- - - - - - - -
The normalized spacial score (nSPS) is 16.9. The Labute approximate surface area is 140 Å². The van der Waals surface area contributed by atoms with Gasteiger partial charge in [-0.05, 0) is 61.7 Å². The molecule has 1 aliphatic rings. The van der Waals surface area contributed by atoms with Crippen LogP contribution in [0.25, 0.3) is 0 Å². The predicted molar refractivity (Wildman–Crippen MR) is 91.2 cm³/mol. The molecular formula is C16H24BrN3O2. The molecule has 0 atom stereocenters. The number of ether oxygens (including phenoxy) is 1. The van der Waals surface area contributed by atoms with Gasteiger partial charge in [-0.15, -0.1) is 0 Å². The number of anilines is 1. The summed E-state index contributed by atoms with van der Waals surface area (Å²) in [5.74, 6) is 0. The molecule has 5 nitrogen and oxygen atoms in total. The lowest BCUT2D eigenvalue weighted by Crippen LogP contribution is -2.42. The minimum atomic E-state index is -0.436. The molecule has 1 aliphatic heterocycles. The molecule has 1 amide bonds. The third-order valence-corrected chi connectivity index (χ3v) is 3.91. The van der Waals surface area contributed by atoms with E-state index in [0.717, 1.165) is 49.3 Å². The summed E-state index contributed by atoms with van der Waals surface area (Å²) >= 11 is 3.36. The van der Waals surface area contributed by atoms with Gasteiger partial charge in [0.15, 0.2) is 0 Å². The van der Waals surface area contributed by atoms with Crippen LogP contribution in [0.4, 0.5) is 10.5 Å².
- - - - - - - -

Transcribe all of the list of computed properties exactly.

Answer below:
The normalized spacial score (nSPS) is 16.9. The Labute approximate surface area is 140 Å². The van der Waals surface area contributed by atoms with Gasteiger partial charge in [-0.05, 0) is 61.7 Å². The molecule has 1 aliphatic rings. The van der Waals surface area contributed by atoms with Crippen LogP contribution in [0.25, 0.3) is 0 Å². The predicted molar refractivity (Wildman–Crippen MR) is 91.2 cm³/mol. The molecular formula is C16H24BrN3O2. The molecule has 0 atom stereocenters. The number of ether oxygens (including phenoxy) is 1. The van der Waals surface area contributed by atoms with Gasteiger partial charge in [-0.15, -0.1) is 0 Å². The number of anilines is 1. The summed E-state index contributed by atoms with van der Waals surface area (Å²) in [5.74, 6) is 0. The molecule has 5 nitrogen and oxygen atoms in total. The lowest BCUT2D eigenvalue weighted by Crippen LogP contribution is -2.42. The minimum atomic E-state index is -0.436. The molecule has 1 aliphatic heterocycles. The molecule has 1 amide bonds. The third-order valence-corrected chi connectivity index (χ3v) is 3.91. The van der Waals surface area contributed by atoms with E-state index in [0.717, 1.165) is 49.3 Å². The summed E-state index contributed by atoms with van der Waals surface area (Å²) >= 11 is 3.36. The van der Waals surface area contributed by atoms with Gasteiger partial charge in [0.15, 0.2) is 0 Å². The van der Waals surface area contributed by atoms with Crippen LogP contribution in [0.4, 0.5) is 10.5 Å².